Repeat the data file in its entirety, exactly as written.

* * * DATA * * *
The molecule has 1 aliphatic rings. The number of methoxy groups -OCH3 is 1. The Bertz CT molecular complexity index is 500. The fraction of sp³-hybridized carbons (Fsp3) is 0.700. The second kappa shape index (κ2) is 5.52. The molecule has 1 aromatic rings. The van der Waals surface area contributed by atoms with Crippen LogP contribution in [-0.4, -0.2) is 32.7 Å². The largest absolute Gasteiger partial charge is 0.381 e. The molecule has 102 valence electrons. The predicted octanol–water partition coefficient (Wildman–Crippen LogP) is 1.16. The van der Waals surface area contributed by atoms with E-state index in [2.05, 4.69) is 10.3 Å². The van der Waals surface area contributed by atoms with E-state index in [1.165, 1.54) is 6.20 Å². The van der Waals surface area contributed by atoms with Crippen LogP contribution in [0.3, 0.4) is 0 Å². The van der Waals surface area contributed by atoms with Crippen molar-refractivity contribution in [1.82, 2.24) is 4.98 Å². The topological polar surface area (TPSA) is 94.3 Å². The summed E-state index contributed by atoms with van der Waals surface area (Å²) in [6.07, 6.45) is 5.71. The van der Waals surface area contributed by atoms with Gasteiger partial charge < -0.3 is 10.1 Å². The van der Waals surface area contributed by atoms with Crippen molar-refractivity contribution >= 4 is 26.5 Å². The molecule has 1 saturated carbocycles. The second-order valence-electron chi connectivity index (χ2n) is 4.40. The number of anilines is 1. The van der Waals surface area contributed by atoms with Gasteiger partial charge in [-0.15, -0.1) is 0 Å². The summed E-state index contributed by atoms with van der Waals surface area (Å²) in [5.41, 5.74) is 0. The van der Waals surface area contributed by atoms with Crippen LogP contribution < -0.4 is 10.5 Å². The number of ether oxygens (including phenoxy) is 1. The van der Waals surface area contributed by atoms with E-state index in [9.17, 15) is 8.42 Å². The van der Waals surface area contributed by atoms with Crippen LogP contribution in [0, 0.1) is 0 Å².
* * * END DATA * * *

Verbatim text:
The molecule has 1 aliphatic rings. The number of methoxy groups -OCH3 is 1. The Bertz CT molecular complexity index is 500. The fraction of sp³-hybridized carbons (Fsp3) is 0.700. The second kappa shape index (κ2) is 5.52. The molecule has 1 aromatic rings. The van der Waals surface area contributed by atoms with Crippen LogP contribution in [-0.4, -0.2) is 32.7 Å². The largest absolute Gasteiger partial charge is 0.381 e. The molecule has 102 valence electrons. The predicted octanol–water partition coefficient (Wildman–Crippen LogP) is 1.16. The van der Waals surface area contributed by atoms with E-state index in [2.05, 4.69) is 10.3 Å². The van der Waals surface area contributed by atoms with E-state index in [1.165, 1.54) is 6.20 Å². The van der Waals surface area contributed by atoms with Crippen LogP contribution in [0.3, 0.4) is 0 Å². The van der Waals surface area contributed by atoms with Crippen molar-refractivity contribution in [1.82, 2.24) is 4.98 Å². The topological polar surface area (TPSA) is 94.3 Å². The summed E-state index contributed by atoms with van der Waals surface area (Å²) in [6.07, 6.45) is 5.71. The van der Waals surface area contributed by atoms with Gasteiger partial charge < -0.3 is 10.1 Å². The van der Waals surface area contributed by atoms with Crippen molar-refractivity contribution >= 4 is 26.5 Å². The molecule has 1 saturated carbocycles. The second-order valence-electron chi connectivity index (χ2n) is 4.40. The number of anilines is 1. The van der Waals surface area contributed by atoms with Gasteiger partial charge in [-0.15, -0.1) is 0 Å². The summed E-state index contributed by atoms with van der Waals surface area (Å²) in [5.41, 5.74) is 0. The van der Waals surface area contributed by atoms with Crippen LogP contribution < -0.4 is 10.5 Å². The number of ether oxygens (including phenoxy) is 1. The van der Waals surface area contributed by atoms with E-state index in [9.17, 15) is 8.42 Å². The van der Waals surface area contributed by atoms with Crippen LogP contribution in [0, 0.1) is 0 Å².